Bangladesh Islamists stage strike against dropping Allah from constitution

By Reuters Staff
July 10, 2011

(Members of Islami Andolan Bangladesh, a radical Islamist group set tires on fire as they barricade a highway during a daylong strike in Kachpur near Dhaka July 10, 2011/Andrew Biraj)

Pope urges help for traditional families crumbling in secularised Europe

June 5, 2011

(Pope Benedict XVI arrives to lead a solemn mass in Zagreb June 5, 2011. The Pope is on a two-day visit to Croatia/Alessandro Bianchi)

Sarkozy party: Islam debate undercuts French far-right

By Reuters Staff
April 6, 2011
(Jean-Francois Cope, France's UMP political party leader, speaks at the end of the UMP party's debate on secularism in Paris April 5, 2011. France's ruling conservatives discussed a 26-point secularism platform for the practice of Islam in French society on Tuesday at a debate which has forced the party to fend off accusations of bigotry. The slogan reads " Secularism, to live better together". REUTERS/Charles Platiau )

(Jean-François Copé, April 5, 2011. The sign says: "Secularism - for living together better"/Charles Platiau )

Catholic-atheist meetings end with Pope Benedict appeal to youth

March 26, 2011
(Catholic-atheist meeting in the Grand Amphitheatre of the Sorbonne, Paris 25 March 2011/Tom Heneghan)

(Catholic-atheist meeting in the Grand Amphitheatre of the Sorbonne, Paris 25 March 2011/Tom Heneghan)

Vatican launches public dialogue with atheists in Paris

March 25, 2011
(UNESCO headquarters in Paris)

(UNESCO headquarters in Paris, 7 Sept 2005/Matthias Ripp)

The Vatican has launched a series of public dialogues with non-believers, choosing leading intellectual institutions in Paris to present its belief that modern societies must speak more openly about God.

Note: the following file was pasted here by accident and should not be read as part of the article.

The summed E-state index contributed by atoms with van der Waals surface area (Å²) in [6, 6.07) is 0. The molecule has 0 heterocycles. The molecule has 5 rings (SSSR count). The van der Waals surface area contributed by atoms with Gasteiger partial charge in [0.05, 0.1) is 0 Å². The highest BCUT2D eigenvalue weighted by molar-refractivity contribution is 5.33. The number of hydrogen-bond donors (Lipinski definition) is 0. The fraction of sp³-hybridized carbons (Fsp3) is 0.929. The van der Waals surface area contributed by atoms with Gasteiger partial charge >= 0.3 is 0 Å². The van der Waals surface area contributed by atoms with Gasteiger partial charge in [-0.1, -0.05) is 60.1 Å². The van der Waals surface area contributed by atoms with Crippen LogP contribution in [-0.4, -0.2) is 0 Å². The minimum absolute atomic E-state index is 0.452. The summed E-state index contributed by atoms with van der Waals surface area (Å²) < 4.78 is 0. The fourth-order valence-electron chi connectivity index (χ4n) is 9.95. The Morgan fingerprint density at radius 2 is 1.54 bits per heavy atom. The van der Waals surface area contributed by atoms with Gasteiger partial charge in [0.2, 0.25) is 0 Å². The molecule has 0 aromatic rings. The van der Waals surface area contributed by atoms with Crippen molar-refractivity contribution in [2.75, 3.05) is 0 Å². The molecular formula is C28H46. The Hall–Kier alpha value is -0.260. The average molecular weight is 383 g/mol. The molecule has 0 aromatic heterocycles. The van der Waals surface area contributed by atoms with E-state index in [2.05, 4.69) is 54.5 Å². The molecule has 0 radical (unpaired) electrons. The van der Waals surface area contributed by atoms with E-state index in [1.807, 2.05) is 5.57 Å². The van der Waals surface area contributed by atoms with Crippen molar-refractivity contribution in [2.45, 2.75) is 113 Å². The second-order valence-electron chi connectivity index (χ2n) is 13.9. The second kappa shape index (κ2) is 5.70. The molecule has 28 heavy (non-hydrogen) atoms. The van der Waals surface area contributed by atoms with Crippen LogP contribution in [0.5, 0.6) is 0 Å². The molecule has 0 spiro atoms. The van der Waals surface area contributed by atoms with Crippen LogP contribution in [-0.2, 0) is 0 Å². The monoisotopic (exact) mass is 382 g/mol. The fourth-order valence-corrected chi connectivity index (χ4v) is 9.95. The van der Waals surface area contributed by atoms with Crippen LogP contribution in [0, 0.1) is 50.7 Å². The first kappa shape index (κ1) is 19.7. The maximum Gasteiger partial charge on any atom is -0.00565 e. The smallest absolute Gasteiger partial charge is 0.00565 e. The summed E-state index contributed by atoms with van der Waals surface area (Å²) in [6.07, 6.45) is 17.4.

Analysis: What role for the Islamists in the new Tunisia?

By Reuters Staff
January 21, 2011

tunisia flag (Photo: Shadows of protesters on the Tunisian flag, in Tunis January 15, 2011/Zohra Bensemra)

For years they were jailed or exiled. They were excluded from elections, banned from politics, and played no visible role in Tunisia’s Jasmine Revolution. But in the brave new world of multi-party politics, moderate Islamists could attract more followers than their secular rivals like to admit.

Tunisia revolt makes Islamist threat ring hollow

January 19, 2011

rcd (Photo: Tunisian protester with political demands on a banner that reads

“No to a government born of corruption” “Ben Ali is in Saudi Arabia and the government is the same (hasn’t changed)” in Arabic and “RCD, clear out!” in French. The RCD is the party of former president Zine al-Abidine Ben Ali.  In Tunis January 18, 2011/Zohra Bensemra)

The absence of Islamist slogans from Tunisia’s pro-democracy revolt punches a hole in the argument of many Arab autocrats that they are the bulwark stopping religious radicals sweeping to power.

Musharraf says Pakistan’s blasphemy law cannot be changed

January 18, 2011

musharrafFormer President Pervez Musharraf has said that Pakistan’s blasphemy laws could not be changed, but that the man who killed Punjab Province Governor Salman Taseer over his opposition to them must be punished.

In France, far right seizes on Muslim street prayers

By Reuters Staff
January 17, 2011

paris street prayers (Photo: Muslims pray in the street during Friday prayers near an overcrowded mosque in the Rue des Poissoniers  in Paris on December 17, 2010/Charles Platiau)

A call to prayer goes up from a loudspeaker perched on the hood of a car, and all at once hundreds of Muslim worshippers touch their foreheads to the ground, forming a sea of backs down the road. The scene is taking place not in downtown Cairo, but on a busy market street in northern Paris, a short walk from the Sacre Coeur basilica. To locals, it’s old news: some have been praying on the street, rain or shine, for decades.

from Pakistan: Now or Never?:

Pakistan and the taboo of secularism

January 8, 2011

graveFor everyone trying to understand the implications of Salman Taseer's assassination, this essay from 2007 is good place to start (h/t Abu Muqawama).  "The Politics of God" is about why Europe decided, after years of warfare over the correct interpretation of Christianity, to separate church and state.  But it is also relevant to Pakistan, where the killing of the Punjab governor over his opposition to the country's blasphemy laws has shown that what was left of Pakistani secularism, is, if not dead, at least in intensive care.